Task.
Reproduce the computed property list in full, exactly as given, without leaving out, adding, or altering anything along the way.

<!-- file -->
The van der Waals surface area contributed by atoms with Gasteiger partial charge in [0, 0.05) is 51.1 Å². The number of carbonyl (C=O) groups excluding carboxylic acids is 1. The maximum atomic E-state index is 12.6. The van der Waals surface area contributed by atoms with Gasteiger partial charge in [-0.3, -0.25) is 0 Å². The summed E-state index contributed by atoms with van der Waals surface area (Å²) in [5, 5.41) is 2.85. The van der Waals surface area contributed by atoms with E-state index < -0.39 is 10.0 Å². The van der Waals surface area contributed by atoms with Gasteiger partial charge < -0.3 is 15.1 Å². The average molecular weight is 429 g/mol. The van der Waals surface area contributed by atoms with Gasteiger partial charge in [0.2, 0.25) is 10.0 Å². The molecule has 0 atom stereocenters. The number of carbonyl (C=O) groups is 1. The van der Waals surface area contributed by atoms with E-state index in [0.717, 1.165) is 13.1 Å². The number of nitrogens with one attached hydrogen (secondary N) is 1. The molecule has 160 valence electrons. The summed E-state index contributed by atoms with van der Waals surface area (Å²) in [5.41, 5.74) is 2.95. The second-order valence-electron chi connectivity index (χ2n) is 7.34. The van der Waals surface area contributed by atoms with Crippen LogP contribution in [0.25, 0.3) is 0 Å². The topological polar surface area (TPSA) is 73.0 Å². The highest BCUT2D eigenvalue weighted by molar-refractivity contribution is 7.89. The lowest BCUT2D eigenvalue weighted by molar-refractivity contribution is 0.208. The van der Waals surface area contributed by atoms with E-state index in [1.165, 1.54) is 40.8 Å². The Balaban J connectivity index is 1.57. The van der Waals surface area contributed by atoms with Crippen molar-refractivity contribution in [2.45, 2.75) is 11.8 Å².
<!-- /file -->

The van der Waals surface area contributed by atoms with Gasteiger partial charge in [0, 0.05) is 51.1 Å². The number of carbonyl (C=O) groups excluding carboxylic acids is 1. The maximum atomic E-state index is 12.6. The van der Waals surface area contributed by atoms with Gasteiger partial charge in [-0.3, -0.25) is 0 Å². The summed E-state index contributed by atoms with van der Waals surface area (Å²) in [5, 5.41) is 2.85. The van der Waals surface area contributed by atoms with E-state index < -0.39 is 10.0 Å². The van der Waals surface area contributed by atoms with Gasteiger partial charge < -0.3 is 15.1 Å². The average molecular weight is 429 g/mol. The van der Waals surface area contributed by atoms with Gasteiger partial charge in [0.2, 0.25) is 10.0 Å². The molecule has 0 atom stereocenters. The number of carbonyl (C=O) groups is 1. The van der Waals surface area contributed by atoms with E-state index in [0.717, 1.165) is 13.1 Å². The number of nitrogens with one attached hydrogen (secondary N) is 1. The molecule has 160 valence electrons. The summed E-state index contributed by atoms with van der Waals surface area (Å²) in [5.41, 5.74) is 2.95. The second-order valence-electron chi connectivity index (χ2n) is 7.34. The van der Waals surface area contributed by atoms with Crippen LogP contribution in [0.25, 0.3) is 0 Å². The topological polar surface area (TPSA) is 73.0 Å². The highest BCUT2D eigenvalue weighted by molar-refractivity contribution is 7.89. The lowest BCUT2D eigenvalue weighted by molar-refractivity contribution is 0.208. The van der Waals surface area contributed by atoms with E-state index in [1.165, 1.54) is 40.8 Å². The Balaban J connectivity index is 1.57. The van der Waals surface area contributed by atoms with Crippen molar-refractivity contribution in [2.45, 2.75) is 11.8 Å².